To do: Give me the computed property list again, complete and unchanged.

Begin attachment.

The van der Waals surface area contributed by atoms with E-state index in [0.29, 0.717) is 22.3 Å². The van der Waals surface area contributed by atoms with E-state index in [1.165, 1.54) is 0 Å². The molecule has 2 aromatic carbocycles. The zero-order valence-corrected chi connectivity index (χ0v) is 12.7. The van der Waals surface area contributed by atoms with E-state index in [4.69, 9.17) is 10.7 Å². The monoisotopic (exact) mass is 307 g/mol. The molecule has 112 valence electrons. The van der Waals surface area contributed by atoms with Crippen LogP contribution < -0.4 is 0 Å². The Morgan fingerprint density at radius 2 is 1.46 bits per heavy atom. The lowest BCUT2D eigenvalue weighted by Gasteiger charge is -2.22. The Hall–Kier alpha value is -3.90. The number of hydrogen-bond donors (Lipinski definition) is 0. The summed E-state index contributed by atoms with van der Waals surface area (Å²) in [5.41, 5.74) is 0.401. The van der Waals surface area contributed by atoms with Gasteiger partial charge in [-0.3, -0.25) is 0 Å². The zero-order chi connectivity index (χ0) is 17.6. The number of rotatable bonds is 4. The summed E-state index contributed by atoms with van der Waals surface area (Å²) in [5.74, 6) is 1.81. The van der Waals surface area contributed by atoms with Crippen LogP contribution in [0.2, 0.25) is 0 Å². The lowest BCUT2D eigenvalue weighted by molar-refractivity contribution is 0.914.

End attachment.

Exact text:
The van der Waals surface area contributed by atoms with E-state index in [0.29, 0.717) is 22.3 Å². The van der Waals surface area contributed by atoms with E-state index in [1.165, 1.54) is 0 Å². The molecule has 2 aromatic carbocycles. The zero-order valence-corrected chi connectivity index (χ0v) is 12.7. The van der Waals surface area contributed by atoms with E-state index in [4.69, 9.17) is 10.7 Å². The monoisotopic (exact) mass is 307 g/mol. The molecule has 112 valence electrons. The van der Waals surface area contributed by atoms with Crippen LogP contribution < -0.4 is 0 Å². The Morgan fingerprint density at radius 2 is 1.46 bits per heavy atom. The lowest BCUT2D eigenvalue weighted by Gasteiger charge is -2.22. The Hall–Kier alpha value is -3.90. The number of hydrogen-bond donors (Lipinski definition) is 0. The summed E-state index contributed by atoms with van der Waals surface area (Å²) in [5.41, 5.74) is 0.401. The van der Waals surface area contributed by atoms with Gasteiger partial charge in [-0.3, -0.25) is 0 Å². The zero-order chi connectivity index (χ0) is 17.6. The number of rotatable bonds is 4. The summed E-state index contributed by atoms with van der Waals surface area (Å²) in [5.74, 6) is 1.81. The van der Waals surface area contributed by atoms with Crippen LogP contribution in [0.2, 0.25) is 0 Å². The lowest BCUT2D eigenvalue weighted by molar-refractivity contribution is 0.914.